Gaia Mission Discovers Record-Breaking Black Hole in Milky Way

The European Space Agency’s Gaia mission has uncovered the largest stellar-origin black hole ever discovered in the Milky Way galaxy. Dubbed Gaia BH3 the black hole boasts a mass 33 times that of the sun surpassing the previous record-holder Cygnus X-1.

Located just 1,926 light-years from Earth in the constellation Aquila Gaia BH3 is part of a binary star system orbiting a “subgiant” star about five times the size of our sun. The black hole is classified as “dormant” as it does not appear to be actively attracting nearby stars or dust making it much more difficult to detect through conventional astronomical methods.

George Seabroke a scientist at the Mullard Space Science Laboratory compared the discovery to a scene from the film ‘The Matrix’ where the protagonist begins to see the hidden reality around him. “Finding Gaia BH3 is like the moment in the film ‘The Matrix’ where Neo starts to ‘see’ the matrix. In our case, ‘the matrix’ is our galaxy’s population of dormant stellar black holes, which were hidden from us before Gaia detected them,” Seabroke said.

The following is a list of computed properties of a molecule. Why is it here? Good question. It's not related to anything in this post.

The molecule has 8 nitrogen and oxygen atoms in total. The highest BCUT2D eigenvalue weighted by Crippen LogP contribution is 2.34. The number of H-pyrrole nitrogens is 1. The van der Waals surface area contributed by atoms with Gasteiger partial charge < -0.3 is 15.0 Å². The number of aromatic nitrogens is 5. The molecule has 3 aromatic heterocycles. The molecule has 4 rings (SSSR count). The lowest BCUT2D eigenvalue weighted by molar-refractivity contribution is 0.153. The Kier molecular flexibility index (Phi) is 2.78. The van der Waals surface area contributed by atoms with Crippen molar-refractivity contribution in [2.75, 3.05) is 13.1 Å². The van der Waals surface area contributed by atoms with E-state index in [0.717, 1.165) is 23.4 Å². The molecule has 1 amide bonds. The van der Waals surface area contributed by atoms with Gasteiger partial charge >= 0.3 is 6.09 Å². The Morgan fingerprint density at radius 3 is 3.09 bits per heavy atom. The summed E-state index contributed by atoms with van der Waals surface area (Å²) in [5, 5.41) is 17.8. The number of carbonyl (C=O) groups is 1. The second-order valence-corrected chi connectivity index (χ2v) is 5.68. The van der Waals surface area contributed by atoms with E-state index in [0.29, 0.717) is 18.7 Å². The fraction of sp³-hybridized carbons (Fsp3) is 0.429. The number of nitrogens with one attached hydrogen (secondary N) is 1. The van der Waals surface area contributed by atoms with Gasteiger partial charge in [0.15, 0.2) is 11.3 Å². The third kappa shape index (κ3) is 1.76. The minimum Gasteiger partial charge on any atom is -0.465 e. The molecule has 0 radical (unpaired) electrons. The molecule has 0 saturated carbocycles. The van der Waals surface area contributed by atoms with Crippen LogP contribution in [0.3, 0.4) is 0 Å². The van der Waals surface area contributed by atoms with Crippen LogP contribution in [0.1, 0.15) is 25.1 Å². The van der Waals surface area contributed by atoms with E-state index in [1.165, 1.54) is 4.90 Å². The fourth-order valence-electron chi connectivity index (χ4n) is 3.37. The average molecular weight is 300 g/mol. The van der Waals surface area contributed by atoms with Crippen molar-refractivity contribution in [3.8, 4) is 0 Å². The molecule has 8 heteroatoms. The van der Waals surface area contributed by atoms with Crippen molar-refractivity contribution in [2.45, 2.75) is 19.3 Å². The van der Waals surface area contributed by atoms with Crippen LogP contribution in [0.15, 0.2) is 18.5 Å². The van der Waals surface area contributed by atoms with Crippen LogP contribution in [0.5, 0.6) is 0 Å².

The discovery was made possible by Gaia’s unprecedented precision in detecting previously unobservable movements by stars in the Milky Way. The mission aims to create a comprehensive model of over a billion stars in our galaxy tracking their motions luminosity and composition.

Lead researcher Pasquale Panuzzo from the Observatoire de Paris expressed his surprise at the discovery stating “No one was expecting to find a high-mass black hole lurking nearby, undetected so far. This is the kind of discovery you make once in your research life.”

The chemical composition of the companion star which mirrors that of old metal-poor stars in the galaxy supports theories that more massive black holes can form from metal-poor stars. The findings from Gaia BH3 have the potential to lead to groundbreaking discoveries in various fields of astronomy and could refine approaches to studying other celestial phenomena.